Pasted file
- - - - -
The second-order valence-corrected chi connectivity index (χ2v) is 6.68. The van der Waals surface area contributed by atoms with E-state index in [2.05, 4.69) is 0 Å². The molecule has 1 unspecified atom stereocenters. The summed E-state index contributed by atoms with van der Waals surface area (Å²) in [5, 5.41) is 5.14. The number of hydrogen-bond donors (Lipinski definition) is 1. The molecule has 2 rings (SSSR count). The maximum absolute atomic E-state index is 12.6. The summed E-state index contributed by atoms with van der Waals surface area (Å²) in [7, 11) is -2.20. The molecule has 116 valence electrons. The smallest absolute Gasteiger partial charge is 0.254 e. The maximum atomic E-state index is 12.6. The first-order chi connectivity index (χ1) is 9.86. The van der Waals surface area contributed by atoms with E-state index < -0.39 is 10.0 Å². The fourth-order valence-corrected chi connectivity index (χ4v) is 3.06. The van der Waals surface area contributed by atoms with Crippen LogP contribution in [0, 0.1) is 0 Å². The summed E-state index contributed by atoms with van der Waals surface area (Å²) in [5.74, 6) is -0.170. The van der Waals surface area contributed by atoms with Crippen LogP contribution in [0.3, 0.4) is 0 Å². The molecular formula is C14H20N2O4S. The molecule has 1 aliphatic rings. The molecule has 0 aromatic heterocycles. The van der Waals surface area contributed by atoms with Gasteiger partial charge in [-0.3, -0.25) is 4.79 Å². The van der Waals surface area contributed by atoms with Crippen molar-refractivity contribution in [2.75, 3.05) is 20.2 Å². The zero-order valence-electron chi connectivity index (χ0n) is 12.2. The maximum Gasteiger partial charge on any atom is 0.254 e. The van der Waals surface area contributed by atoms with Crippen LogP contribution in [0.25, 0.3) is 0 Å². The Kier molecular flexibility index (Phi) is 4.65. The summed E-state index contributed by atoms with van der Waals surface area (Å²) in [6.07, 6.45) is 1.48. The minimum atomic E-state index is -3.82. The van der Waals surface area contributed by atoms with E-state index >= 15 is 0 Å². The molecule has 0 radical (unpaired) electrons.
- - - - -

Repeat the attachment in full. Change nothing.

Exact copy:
The second-order valence-corrected chi connectivity index (χ2v) is 6.68. The van der Waals surface area contributed by atoms with E-state index in [2.05, 4.69) is 0 Å². The molecule has 1 unspecified atom stereocenters. The summed E-state index contributed by atoms with van der Waals surface area (Å²) in [5, 5.41) is 5.14. The number of hydrogen-bond donors (Lipinski definition) is 1. The molecule has 2 rings (SSSR count). The maximum absolute atomic E-state index is 12.6. The summed E-state index contributed by atoms with van der Waals surface area (Å²) in [7, 11) is -2.20. The molecule has 116 valence electrons. The smallest absolute Gasteiger partial charge is 0.254 e. The maximum atomic E-state index is 12.6. The first-order chi connectivity index (χ1) is 9.86. The van der Waals surface area contributed by atoms with E-state index < -0.39 is 10.0 Å². The fourth-order valence-corrected chi connectivity index (χ4v) is 3.06. The van der Waals surface area contributed by atoms with Crippen LogP contribution in [0, 0.1) is 0 Å². The summed E-state index contributed by atoms with van der Waals surface area (Å²) in [5.74, 6) is -0.170. The van der Waals surface area contributed by atoms with Crippen LogP contribution in [0.3, 0.4) is 0 Å². The molecular formula is C14H20N2O4S. The molecule has 1 aliphatic rings. The molecule has 0 aromatic heterocycles. The van der Waals surface area contributed by atoms with Gasteiger partial charge in [-0.3, -0.25) is 4.79 Å². The van der Waals surface area contributed by atoms with Crippen molar-refractivity contribution in [2.75, 3.05) is 20.2 Å². The zero-order valence-electron chi connectivity index (χ0n) is 12.2. The maximum Gasteiger partial charge on any atom is 0.254 e. The van der Waals surface area contributed by atoms with Crippen LogP contribution in [0.25, 0.3) is 0 Å². The Kier molecular flexibility index (Phi) is 4.65. The summed E-state index contributed by atoms with van der Waals surface area (Å²) in [6.07, 6.45) is 1.48. The minimum atomic E-state index is -3.82. The van der Waals surface area contributed by atoms with E-state index >= 15 is 0 Å². The molecule has 0 radical (unpaired) electrons.